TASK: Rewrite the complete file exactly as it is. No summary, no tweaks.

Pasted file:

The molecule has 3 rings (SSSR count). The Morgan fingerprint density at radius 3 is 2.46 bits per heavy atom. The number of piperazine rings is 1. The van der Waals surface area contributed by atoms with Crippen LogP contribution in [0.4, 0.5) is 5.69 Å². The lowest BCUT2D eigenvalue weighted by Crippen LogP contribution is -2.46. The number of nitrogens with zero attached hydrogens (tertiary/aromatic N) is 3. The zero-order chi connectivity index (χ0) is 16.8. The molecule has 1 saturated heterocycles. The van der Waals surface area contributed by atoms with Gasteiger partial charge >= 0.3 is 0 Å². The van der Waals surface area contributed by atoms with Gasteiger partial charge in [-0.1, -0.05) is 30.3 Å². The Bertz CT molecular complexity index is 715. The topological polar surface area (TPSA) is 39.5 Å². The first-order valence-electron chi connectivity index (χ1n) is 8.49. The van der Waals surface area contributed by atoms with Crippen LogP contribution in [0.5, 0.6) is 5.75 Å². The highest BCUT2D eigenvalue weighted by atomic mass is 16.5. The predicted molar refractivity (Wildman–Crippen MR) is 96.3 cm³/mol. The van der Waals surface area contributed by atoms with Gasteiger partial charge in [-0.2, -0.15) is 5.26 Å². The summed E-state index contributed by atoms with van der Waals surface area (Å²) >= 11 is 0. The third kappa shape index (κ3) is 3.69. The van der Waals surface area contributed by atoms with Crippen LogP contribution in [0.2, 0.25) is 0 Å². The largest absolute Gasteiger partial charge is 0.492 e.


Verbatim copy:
The molecule has 3 rings (SSSR count). The Morgan fingerprint density at radius 3 is 2.46 bits per heavy atom. The number of piperazine rings is 1. The van der Waals surface area contributed by atoms with Crippen LogP contribution in [0.4, 0.5) is 5.69 Å². The lowest BCUT2D eigenvalue weighted by Crippen LogP contribution is -2.46. The number of nitrogens with zero attached hydrogens (tertiary/aromatic N) is 3. The zero-order chi connectivity index (χ0) is 16.8. The molecule has 1 saturated heterocycles. The van der Waals surface area contributed by atoms with Gasteiger partial charge >= 0.3 is 0 Å². The van der Waals surface area contributed by atoms with Gasteiger partial charge in [-0.1, -0.05) is 30.3 Å². The Bertz CT molecular complexity index is 715. The topological polar surface area (TPSA) is 39.5 Å². The first-order valence-electron chi connectivity index (χ1n) is 8.49. The van der Waals surface area contributed by atoms with Crippen LogP contribution in [0.5, 0.6) is 5.75 Å². The highest BCUT2D eigenvalue weighted by atomic mass is 16.5. The predicted molar refractivity (Wildman–Crippen MR) is 96.3 cm³/mol. The van der Waals surface area contributed by atoms with Gasteiger partial charge in [-0.2, -0.15) is 5.26 Å². The summed E-state index contributed by atoms with van der Waals surface area (Å²) >= 11 is 0. The third kappa shape index (κ3) is 3.69. The van der Waals surface area contributed by atoms with Crippen LogP contribution in [0.2, 0.25) is 0 Å². The largest absolute Gasteiger partial charge is 0.492 e.